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It’s Only A Matter Of Time Before Catalyst Is Running The ALGS

The Apex Legends competitive meta is a fickle beast. Valkyrie has reigned supreme since her release, but do you remember Gibraltar’s fall from grace? The once imperious wall of a man used to be in every esports team bar none, and now he’s lucky to even make an appearance in the ALGS. It could happen to anyone.

Wattson has seen a resurgence, and Newcastle has also found a niche place alongside her. Fuse and Mad Maggie often take their bickering into ALGS lobbies these days, and even Rampart sees some play at the highest level. Predicting who will be next to rise to the top, to rival the Valkyries and Horizons, is a near-impossible task, not only reliant on understanding the meta, but also forecasting future patches to the live service game.

One person who would be great at reading the signs is Catalyst. She’d draw from her tarot deck and stare at a stylised portrait of herself. Or nine swords or something, I don’t claim to be a tarot expert. The reason I’m so confident is that there’s one other way to predict the Apex Legends meta: watch whatever TSM is doing.

While it’s been proven that teams don’t copy TSM, the veterans of Apex esports are often one step ahead of the meta, at least in the NA region. The addition of coach Raven to their roster for Year 3 has cemented that, and the man who brought Fuse into favour has turned his area denial tactics to a new protege, Ms. Smith.

We chatted with Raven ahead of the ALGS Championship in the summer, when he was coaching EMEA side GMT, before the roster was acquired by Kansas City Pioneers. His advice helped GMT to place fifth at the Championship, the best result of any team in the region. Now, Raven’s TSM are dominating NA after a frustrating period of poor results. And they’re dominating with Catalyst.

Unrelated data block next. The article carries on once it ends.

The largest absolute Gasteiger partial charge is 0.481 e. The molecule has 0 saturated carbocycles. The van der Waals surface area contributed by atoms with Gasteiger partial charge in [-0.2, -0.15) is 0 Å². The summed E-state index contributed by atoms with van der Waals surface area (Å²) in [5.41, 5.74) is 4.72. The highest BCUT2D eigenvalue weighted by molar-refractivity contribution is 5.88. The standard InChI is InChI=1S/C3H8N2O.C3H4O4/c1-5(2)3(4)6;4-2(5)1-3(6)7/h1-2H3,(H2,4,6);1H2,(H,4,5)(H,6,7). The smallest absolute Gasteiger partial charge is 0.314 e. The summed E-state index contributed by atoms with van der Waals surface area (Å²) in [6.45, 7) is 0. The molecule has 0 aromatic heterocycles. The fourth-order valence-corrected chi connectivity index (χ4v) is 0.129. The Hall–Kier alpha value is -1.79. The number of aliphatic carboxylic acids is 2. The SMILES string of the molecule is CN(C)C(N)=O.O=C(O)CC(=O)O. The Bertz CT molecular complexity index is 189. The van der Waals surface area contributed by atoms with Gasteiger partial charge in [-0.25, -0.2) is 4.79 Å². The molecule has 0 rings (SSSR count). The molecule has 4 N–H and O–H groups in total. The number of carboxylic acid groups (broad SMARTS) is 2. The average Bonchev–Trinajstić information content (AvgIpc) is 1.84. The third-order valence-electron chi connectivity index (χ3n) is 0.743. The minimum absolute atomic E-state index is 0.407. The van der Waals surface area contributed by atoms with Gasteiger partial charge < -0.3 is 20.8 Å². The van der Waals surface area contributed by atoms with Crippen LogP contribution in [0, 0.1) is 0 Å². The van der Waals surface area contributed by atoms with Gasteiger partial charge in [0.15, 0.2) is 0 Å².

Time for a few caveats. Firstly, they were dominating before they started using Catalyst. Secondly, they were not the first team to use her, just the most notable. Thirdly, Catalyst’s abilities still don’t work as intended at the moment. We can analyse the first two points not to take away that TSM is good because of Catalyst, but that they see potential in her. As for the final point, if she’s good now, what will she be like once her Dark Veil starts blocking scans as intended?

Catalyst’s abilities are all about denial. Denial of space, denial of knowledge, and even denial of abilities. Denying space is simple enough to comprehend; opposing teams have to play around her giant wall Ultimate ability. They can go through it, but they’ll be slowed and have their vision impaired – it’s a death sentence when appearing in front of the Catalyst team waiting on the other side.

However, Catalyst can simultaneously defend the space behind a team. She can barricade the doors of a building like Caustic or Wattson, and her Tactical, Piercing Spikes, can block choke points or discourage teams from approaching from those angles. Even without her Dark Veil blocking scans as it should, these spikes act as a counter to Bloodhound teams, which often run a Bangalore so they can see through her smoke but opponents cannot. Firing spikes into this smoke not only identifies enemies if you hit them – by the damage numbers appearing over their heads – but discourages them from pushing in blindly.

Catalyst has her counters, but if an opponent wants to overexpose themself by Horizon Q-ing above the inky wall, then they’re welcome to do so. Just check out how TSM utilised a Catalyst/Horizon combination in this Series E endgame below, carefully placing the latter’s Ult to pull their opponents through the slowing ink and into zone. The final result was a comfortable win, and proof that Catalyst’s utility exists far beyond the basics that most of us have thought of.

Predicting the Apex meta is an impossible and unenviable task, and coaches like Raven – and others – put in countless hours of work and research to figure out which Legends might be a good fit for their teams, players, and specific tournaments. They sometimes have to go out on a limb or run counter-meta compositions, but mostly teams stick to the tried and tested. Being one step ahead of everyone else can give you a crucial advantage, and as we head towards the first LAN of Year 3, even the smallest advantage could be the difference between winning and losing.

Personally I think we’ll see safe plays come 2023, but if I had to put my money on one Legend shaking things up? I think it would be safe on Catalyst.

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